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Why the Left Can Probably Live With Tim Kaine as the VP Nominee

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Andrew Harnik/AP

There’s little doubt that Sen. Tim Kaine of Vir­gin­ia is qual­i­fied to be vice pres­id­ent, and there­fore pres­id­ent if it came to that.

But wheth­er the former gov­ernor, lieu­ten­ant gov­ernor, may­or, and na­tion­al party chair is qual­i­fied to win the sin­cere em­brace of grass­roots pro­gress­ives who flocked to Bernie Sanders’s cam­paign is a trick­i­er ques­tion.

As Sanders’s in­sur­gent bid enters its en­dgame, the ques­tion of who Hil­lary Clin­ton will tap for her tick­et looms lar­ger.

Kaine is a short-list main­stay. The 58-year-old has down­played the pos­sib­il­ity of be­ing Clin­ton’s choice while stop­ping well short of tak­ing him­self out of the run­ning.

The topline case for Kaine in­cludes his re­cord of vic­tor­ies in a cru­cial swing state (he’s nev­er lost an elec­tion), his flu­ency in Span­ish, and for­eign policy heft from ser­vice on the For­eign Re­la­tions and Armed Ser­vices Com­mit­tees. He has no ob­vi­ous per­son­al or eth­ic­al bag­gage, and would score well in the “first, do no harm” cat­egory of VP at­trib­utes.

And of course it helps that his state’s cur­rent gov­ernor is a Demo­crat, so pick­ing Kaine doesn’t pave the way for an ap­poin­ted GOP re­place­ment in the Sen­ate.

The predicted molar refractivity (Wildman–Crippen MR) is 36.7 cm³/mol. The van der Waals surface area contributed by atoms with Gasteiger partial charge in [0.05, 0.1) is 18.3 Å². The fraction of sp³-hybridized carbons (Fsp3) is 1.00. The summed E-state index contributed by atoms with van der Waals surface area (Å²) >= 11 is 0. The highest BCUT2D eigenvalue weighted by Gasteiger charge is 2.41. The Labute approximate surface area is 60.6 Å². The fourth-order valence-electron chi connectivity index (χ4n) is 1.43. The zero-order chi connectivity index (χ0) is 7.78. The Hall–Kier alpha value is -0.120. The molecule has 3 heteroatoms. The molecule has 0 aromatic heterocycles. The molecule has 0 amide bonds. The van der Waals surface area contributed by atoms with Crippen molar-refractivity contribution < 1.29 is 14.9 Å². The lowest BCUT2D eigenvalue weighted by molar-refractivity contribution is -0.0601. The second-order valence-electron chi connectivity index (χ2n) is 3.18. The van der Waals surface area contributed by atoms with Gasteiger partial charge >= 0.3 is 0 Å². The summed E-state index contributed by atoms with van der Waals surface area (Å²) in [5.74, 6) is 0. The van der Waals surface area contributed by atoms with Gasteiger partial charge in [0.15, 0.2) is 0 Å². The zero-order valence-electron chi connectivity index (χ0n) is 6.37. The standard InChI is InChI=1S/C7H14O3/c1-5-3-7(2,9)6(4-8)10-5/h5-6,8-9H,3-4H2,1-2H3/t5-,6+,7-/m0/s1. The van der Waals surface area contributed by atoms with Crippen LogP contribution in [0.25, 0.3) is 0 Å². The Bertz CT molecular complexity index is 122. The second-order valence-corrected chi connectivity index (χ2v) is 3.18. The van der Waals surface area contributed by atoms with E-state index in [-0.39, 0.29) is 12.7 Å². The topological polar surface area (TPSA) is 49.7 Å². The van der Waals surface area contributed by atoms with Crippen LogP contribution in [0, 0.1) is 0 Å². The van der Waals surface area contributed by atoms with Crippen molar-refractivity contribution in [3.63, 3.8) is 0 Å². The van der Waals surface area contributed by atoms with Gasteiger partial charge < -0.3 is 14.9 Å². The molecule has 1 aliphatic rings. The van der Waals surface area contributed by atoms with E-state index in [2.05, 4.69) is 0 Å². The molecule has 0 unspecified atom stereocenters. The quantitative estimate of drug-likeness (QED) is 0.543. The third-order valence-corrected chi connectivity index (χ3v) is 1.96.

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But Clin­ton is also be­lieved to be weigh­ing pro­gress­ive heavy­weights in­clud­ing Sens. Eliza­beth War­ren and Sher­rod Brown, so the pre­sumptive Demo­crat­ic nom­in­ee must con­sider wheth­er Kaine’s re­l­at­ively cent­rist im­age and some not­able breaks with the Left would fur­ther dampen the base’s ex­cite­ment over her cam­paign.

He’s cer­tainly no War­ren, by tem­pera­ment or his po­s­i­tion in Demo­crat­ic polit­ics. And he has not been at the cen­ter of battles over Wall Street and sev­er­al oth­er is­sues that have most an­im­ated the Sanders move­ment.

Low­ell Feld, a long­time ob­serv­er of Vir­gin­ia Demo­crat­ic polit­ics and Kaine back­er, notes that Kaine ran for gov­ernor in 2005 as a “busi­ness friendly” can­did­ate.

“He hasn’t been a Bernie Sanders. He hasn’t been an Eliza­beth War­ren. But I don’t know that he could have got­ten elec­ted in Vir­gin­ia if he had,” said Feld, the founder and ed­it­or of the polit­ic­al blog Blue Vir­gin­ia.

“He is not an ideo­logue. He is cer­tainly not a left-wing ideo­logue in any way. If that’s what you want … that’s not Kaine,” he said, al­though he noted that Kaine has non­ethe­less been “pretty pro­gress­ive.”

Kaine doesn’t see eye-to-eye with pro­gress­ives or labor on free trade, a huge is­sue for Sanders’s back­ers bat­tling Clin­ton, who re­versed her earli­er sup­port for the Trans-Pa­cific Part­ner­ship and op­posed the deal dur­ing the cam­paign.

Kaine has voted for “fast track” trade au­thor­ity that would help Pres­id­ent Obama win pas­sage of TPP and clear the way for fu­ture trade deals—a big no-no for labor at a time when the AFL-CIO has just en­dorsed Clin­ton.

In an­oth­er fis­sure with the Sanders wing, he backed open­ing Vir­gin­ia’s coast to drilling. But Obama doesn’t back At­lantic drilling any­more, and Clin­ton has flatly come out against it too.

And Kaine doesn’t break with his party’s pro­gress­ive wing as much as his cent­rist im­age might sug­gest.

He gets very high marks from groups such as the League of Con­ser­va­tion Voters, the Hu­man Rights Cam­paign, and Planned Par­ent­hood—a de­vout Cath­ol­ic, he per­son­ally op­poses abor­tion, but sup­ports Roe v. Wade—and dis­mal rank­ings from groups that op­pose gun con­trol. He has also pushed for stronger vot­ing rights, which has be­come a prom­in­ent top­ic in 2016.